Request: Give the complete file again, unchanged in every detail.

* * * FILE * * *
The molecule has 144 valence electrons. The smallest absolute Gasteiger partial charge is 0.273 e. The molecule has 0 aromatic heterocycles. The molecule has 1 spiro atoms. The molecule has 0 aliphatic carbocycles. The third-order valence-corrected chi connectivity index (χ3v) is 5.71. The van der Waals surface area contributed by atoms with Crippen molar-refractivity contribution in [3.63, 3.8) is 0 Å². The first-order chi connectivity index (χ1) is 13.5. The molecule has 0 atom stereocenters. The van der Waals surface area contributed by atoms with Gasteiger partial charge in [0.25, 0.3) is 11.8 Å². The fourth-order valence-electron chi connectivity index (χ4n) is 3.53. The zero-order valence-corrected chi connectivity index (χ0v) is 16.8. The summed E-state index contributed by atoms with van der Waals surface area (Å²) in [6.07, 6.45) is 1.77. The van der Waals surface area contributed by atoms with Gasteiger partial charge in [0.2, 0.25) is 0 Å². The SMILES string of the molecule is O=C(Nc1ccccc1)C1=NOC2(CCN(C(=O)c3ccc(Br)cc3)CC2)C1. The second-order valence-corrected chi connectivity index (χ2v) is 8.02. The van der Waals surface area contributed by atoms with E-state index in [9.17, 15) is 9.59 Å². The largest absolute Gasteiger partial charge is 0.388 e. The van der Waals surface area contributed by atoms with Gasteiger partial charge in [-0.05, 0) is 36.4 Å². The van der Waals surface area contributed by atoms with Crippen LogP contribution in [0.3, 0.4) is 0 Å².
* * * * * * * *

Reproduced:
The molecule has 144 valence electrons. The smallest absolute Gasteiger partial charge is 0.273 e. The molecule has 0 aromatic heterocycles. The molecule has 1 spiro atoms. The molecule has 0 aliphatic carbocycles. The third-order valence-corrected chi connectivity index (χ3v) is 5.71. The van der Waals surface area contributed by atoms with Crippen molar-refractivity contribution in [3.63, 3.8) is 0 Å². The first-order chi connectivity index (χ1) is 13.5. The molecule has 0 atom stereocenters. The van der Waals surface area contributed by atoms with Gasteiger partial charge in [0.25, 0.3) is 11.8 Å². The fourth-order valence-electron chi connectivity index (χ4n) is 3.53. The zero-order valence-corrected chi connectivity index (χ0v) is 16.8. The summed E-state index contributed by atoms with van der Waals surface area (Å²) in [6.07, 6.45) is 1.77. The van der Waals surface area contributed by atoms with Gasteiger partial charge in [0.2, 0.25) is 0 Å². The SMILES string of the molecule is O=C(Nc1ccccc1)C1=NOC2(CCN(C(=O)c3ccc(Br)cc3)CC2)C1. The second-order valence-corrected chi connectivity index (χ2v) is 8.02. The van der Waals surface area contributed by atoms with E-state index in [9.17, 15) is 9.59 Å². The largest absolute Gasteiger partial charge is 0.388 e. The van der Waals surface area contributed by atoms with Gasteiger partial charge in [-0.05, 0) is 36.4 Å². The van der Waals surface area contributed by atoms with Crippen LogP contribution in [0.3, 0.4) is 0 Å².